JB Rockwell (an authorly type) and writes speculative fiction—sci-fi and fantasy, mostly, though dabbled in a bit of horror.
I’m an IT weenie by circumstance and a wannabee Indiana Jones type by training (check out that curve ball life threw me!) with dreams of chucking it all and writing full time. Check my website on my latest book releases: Serengeti, Dark and Stars.
When and why did you start writing?
I first started writing seriously around 5 or 6 years ago. I’ve been an avid reader pretty much my entire life and after years of reading, I decided it was time to step up and challenge myself by trying to write a book. Luckily, I was naïve and had no idea what I was getting into (writing is hard and publishing is harder-er) and actually pushed through that first one, started another, etc., etc., etc., and now…here I am! Not the most traditional route to publication (heck, I don’t even have an English degree) but I’ve always been good at training for something and then going off and doing something completely different.
What inspires your writing?
Sheesh—everything. Seriously. The books I read, the movies I watch, my cats, a random duck—you name it, if it’s out there and I can see it, hear it, feel it, smell it, or dream it, it’ll somehow end up working its way into a story I write. That’s one reason I like speculative fiction: there are literally no limits, so you can take anything and everything around you and twist it and shape it into something that fits your story.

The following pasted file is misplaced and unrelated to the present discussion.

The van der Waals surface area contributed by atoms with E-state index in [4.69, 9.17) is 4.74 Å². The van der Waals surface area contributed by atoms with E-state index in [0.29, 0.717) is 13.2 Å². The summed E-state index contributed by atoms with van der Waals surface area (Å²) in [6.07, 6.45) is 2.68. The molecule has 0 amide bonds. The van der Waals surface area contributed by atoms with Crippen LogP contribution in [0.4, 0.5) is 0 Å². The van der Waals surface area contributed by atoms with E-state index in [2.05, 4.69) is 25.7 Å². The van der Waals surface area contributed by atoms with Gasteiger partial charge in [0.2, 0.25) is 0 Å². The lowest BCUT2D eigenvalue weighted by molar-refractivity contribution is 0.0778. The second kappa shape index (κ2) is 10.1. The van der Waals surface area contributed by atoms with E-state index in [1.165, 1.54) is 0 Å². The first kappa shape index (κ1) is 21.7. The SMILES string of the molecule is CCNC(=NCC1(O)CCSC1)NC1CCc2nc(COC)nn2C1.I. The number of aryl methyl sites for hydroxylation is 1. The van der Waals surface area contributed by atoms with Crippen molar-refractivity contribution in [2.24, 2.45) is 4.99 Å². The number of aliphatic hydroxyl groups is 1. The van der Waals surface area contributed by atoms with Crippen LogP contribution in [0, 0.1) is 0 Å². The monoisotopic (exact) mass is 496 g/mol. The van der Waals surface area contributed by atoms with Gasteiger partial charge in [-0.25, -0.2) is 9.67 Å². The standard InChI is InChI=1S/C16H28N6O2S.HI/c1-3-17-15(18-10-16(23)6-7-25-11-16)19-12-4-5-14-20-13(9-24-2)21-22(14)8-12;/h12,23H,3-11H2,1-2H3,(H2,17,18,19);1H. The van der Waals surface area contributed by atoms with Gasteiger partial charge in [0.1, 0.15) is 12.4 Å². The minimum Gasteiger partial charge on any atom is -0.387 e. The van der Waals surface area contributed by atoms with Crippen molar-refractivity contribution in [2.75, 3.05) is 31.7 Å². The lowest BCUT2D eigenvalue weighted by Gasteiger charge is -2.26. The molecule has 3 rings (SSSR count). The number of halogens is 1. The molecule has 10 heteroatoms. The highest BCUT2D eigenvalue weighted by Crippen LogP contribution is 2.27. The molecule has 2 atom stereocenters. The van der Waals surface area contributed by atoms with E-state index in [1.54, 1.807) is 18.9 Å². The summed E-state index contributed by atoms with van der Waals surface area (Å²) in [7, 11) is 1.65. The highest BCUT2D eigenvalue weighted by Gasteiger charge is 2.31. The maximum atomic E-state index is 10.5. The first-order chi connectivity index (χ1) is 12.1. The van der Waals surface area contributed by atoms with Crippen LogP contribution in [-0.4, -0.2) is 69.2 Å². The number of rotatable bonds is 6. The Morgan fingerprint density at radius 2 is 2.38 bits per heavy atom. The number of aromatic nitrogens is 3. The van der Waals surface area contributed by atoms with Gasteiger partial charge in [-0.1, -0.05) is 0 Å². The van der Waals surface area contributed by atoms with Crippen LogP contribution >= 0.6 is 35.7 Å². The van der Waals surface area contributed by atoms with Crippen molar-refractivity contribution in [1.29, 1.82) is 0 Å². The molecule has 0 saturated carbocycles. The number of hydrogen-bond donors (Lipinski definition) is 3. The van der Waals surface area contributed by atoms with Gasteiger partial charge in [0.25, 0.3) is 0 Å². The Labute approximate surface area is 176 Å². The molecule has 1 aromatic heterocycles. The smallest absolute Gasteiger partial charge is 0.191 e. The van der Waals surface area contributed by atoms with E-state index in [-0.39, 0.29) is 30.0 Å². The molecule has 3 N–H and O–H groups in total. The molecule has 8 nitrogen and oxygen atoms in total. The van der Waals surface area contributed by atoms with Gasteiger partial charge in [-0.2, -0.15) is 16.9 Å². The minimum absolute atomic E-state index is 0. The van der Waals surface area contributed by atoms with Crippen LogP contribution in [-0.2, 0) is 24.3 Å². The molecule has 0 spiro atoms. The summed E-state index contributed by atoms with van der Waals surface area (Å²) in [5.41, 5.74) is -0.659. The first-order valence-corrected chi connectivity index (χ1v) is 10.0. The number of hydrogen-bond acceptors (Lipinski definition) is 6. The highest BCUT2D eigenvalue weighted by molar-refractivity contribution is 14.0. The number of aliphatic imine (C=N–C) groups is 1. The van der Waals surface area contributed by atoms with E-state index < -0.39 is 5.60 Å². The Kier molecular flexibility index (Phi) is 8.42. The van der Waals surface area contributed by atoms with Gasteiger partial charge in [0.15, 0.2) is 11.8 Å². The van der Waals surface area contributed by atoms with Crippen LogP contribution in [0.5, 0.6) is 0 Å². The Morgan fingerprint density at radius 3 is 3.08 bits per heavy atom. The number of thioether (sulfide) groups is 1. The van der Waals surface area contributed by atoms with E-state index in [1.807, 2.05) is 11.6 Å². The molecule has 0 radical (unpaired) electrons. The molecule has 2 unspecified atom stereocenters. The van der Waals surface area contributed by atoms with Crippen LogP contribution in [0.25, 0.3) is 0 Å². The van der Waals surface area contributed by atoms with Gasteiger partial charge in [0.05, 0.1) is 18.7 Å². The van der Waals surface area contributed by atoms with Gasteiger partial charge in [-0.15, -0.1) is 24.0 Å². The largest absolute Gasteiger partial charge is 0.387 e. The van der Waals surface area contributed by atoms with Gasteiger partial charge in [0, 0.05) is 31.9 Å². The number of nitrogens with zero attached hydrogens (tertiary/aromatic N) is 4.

How would you define creativity?
Daydreaming on steroids. Basically, the ability to imagine something new and unique and different and then act on it—take that abstract idea and turn it into art, or music, a book, whatever. Creativity is coloring outside of the lines, then drawing in more lines and coloring outside those, then grabbing up the crayons, watercolors, oil paints and 5 or 10 sticks of charcoal all at once and telling the painting octopus to have at it.
Do you have any writing rituals to get you in the mood for writing?
Not really—I’m not much into rituals. I work full time so I only really have time to write on the weekends, so I just carve out what time I can and start pounding away at the keys.
If you could, what would you go back and tell yourself as a writer starting out?
‘This is going to take a whole lot longer than you think.’ As I said earlier, I was completely naïve when I started writing. I didn’t really understand how publishing and querying and the whole agent thing worked. I also didn’t realize just how many authors are out there and that the vast majority of them are writing truly phenomenal books. In some ways, that was good because it kept me going (basically, I learned things in bits and pieces so I never got completely overwhelmed and threw in the towel) but I wish I had taken a little more time up front to research and learn the industry before diving right in and flailing about.
What do you believe make for great writing?